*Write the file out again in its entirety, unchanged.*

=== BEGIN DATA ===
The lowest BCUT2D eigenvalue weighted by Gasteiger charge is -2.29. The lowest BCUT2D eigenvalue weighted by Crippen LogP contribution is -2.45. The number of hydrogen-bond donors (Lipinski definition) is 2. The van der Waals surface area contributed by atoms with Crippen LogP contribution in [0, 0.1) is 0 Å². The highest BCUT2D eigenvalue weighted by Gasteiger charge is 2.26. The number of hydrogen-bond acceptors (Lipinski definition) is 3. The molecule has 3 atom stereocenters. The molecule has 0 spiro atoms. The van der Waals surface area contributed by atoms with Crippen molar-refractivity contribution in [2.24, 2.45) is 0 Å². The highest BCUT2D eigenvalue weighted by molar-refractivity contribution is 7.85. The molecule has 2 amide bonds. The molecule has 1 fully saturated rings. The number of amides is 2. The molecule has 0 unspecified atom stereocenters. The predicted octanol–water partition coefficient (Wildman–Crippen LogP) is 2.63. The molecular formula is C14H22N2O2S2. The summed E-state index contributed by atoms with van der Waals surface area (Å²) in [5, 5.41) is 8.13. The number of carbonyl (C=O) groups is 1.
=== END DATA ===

The lowest BCUT2D eigenvalue weighted by Gasteiger charge is -2.29. The lowest BCUT2D eigenvalue weighted by Crippen LogP contribution is -2.45. The number of hydrogen-bond donors (Lipinski definition) is 2. The van der Waals surface area contributed by atoms with Crippen LogP contribution in [0, 0.1) is 0 Å². The highest BCUT2D eigenvalue weighted by Gasteiger charge is 2.26. The number of hydrogen-bond acceptors (Lipinski definition) is 3. The molecule has 3 atom stereocenters. The molecule has 0 spiro atoms. The van der Waals surface area contributed by atoms with Crippen molar-refractivity contribution in [2.24, 2.45) is 0 Å². The highest BCUT2D eigenvalue weighted by molar-refractivity contribution is 7.85. The molecule has 2 amide bonds. The molecule has 1 fully saturated rings. The number of amides is 2. The molecule has 0 unspecified atom stereocenters. The predicted octanol–water partition coefficient (Wildman–Crippen LogP) is 2.63. The molecular formula is C14H22N2O2S2. The summed E-state index contributed by atoms with van der Waals surface area (Å²) in [5, 5.41) is 8.13. The number of carbonyl (C=O) groups is 1.